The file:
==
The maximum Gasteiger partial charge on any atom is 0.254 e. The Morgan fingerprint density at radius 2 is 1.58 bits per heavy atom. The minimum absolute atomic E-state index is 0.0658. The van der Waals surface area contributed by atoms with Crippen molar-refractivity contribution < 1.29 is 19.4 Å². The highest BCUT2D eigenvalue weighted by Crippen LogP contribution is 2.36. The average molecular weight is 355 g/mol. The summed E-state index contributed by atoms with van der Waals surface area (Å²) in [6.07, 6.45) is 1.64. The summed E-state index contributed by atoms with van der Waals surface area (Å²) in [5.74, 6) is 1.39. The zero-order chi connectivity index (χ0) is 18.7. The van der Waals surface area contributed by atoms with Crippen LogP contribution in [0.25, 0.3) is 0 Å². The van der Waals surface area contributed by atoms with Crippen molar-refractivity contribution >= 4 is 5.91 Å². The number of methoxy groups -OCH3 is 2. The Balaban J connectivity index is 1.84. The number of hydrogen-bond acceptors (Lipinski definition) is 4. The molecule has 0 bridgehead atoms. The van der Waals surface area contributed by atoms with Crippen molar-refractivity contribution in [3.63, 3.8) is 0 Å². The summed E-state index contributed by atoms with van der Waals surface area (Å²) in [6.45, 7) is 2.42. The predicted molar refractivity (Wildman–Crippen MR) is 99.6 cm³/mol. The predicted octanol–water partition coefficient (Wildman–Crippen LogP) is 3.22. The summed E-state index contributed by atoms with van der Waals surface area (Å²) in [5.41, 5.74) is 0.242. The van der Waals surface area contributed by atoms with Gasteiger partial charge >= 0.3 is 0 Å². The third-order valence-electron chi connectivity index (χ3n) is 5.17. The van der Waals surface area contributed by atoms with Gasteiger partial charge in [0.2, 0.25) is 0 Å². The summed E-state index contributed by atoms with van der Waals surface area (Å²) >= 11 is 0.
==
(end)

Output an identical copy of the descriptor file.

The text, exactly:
The maximum Gasteiger partial charge on any atom is 0.254 e. The Morgan fingerprint density at radius 2 is 1.58 bits per heavy atom. The minimum absolute atomic E-state index is 0.0658. The van der Waals surface area contributed by atoms with Crippen molar-refractivity contribution < 1.29 is 19.4 Å². The highest BCUT2D eigenvalue weighted by Crippen LogP contribution is 2.36. The average molecular weight is 355 g/mol. The summed E-state index contributed by atoms with van der Waals surface area (Å²) in [6.07, 6.45) is 1.64. The summed E-state index contributed by atoms with van der Waals surface area (Å²) in [5.74, 6) is 1.39. The zero-order chi connectivity index (χ0) is 18.7. The van der Waals surface area contributed by atoms with Crippen LogP contribution in [0.25, 0.3) is 0 Å². The van der Waals surface area contributed by atoms with Crippen molar-refractivity contribution >= 4 is 5.91 Å². The number of methoxy groups -OCH3 is 2. The Balaban J connectivity index is 1.84. The number of hydrogen-bond acceptors (Lipinski definition) is 4. The molecule has 0 bridgehead atoms. The van der Waals surface area contributed by atoms with Crippen molar-refractivity contribution in [3.63, 3.8) is 0 Å². The summed E-state index contributed by atoms with van der Waals surface area (Å²) in [6.45, 7) is 2.42. The predicted molar refractivity (Wildman–Crippen MR) is 99.6 cm³/mol. The predicted octanol–water partition coefficient (Wildman–Crippen LogP) is 3.22. The summed E-state index contributed by atoms with van der Waals surface area (Å²) in [5.41, 5.74) is 0.242. The van der Waals surface area contributed by atoms with Gasteiger partial charge >= 0.3 is 0 Å². The third-order valence-electron chi connectivity index (χ3n) is 5.17. The van der Waals surface area contributed by atoms with Gasteiger partial charge in [0.2, 0.25) is 0 Å². The summed E-state index contributed by atoms with van der Waals surface area (Å²) >= 11 is 0.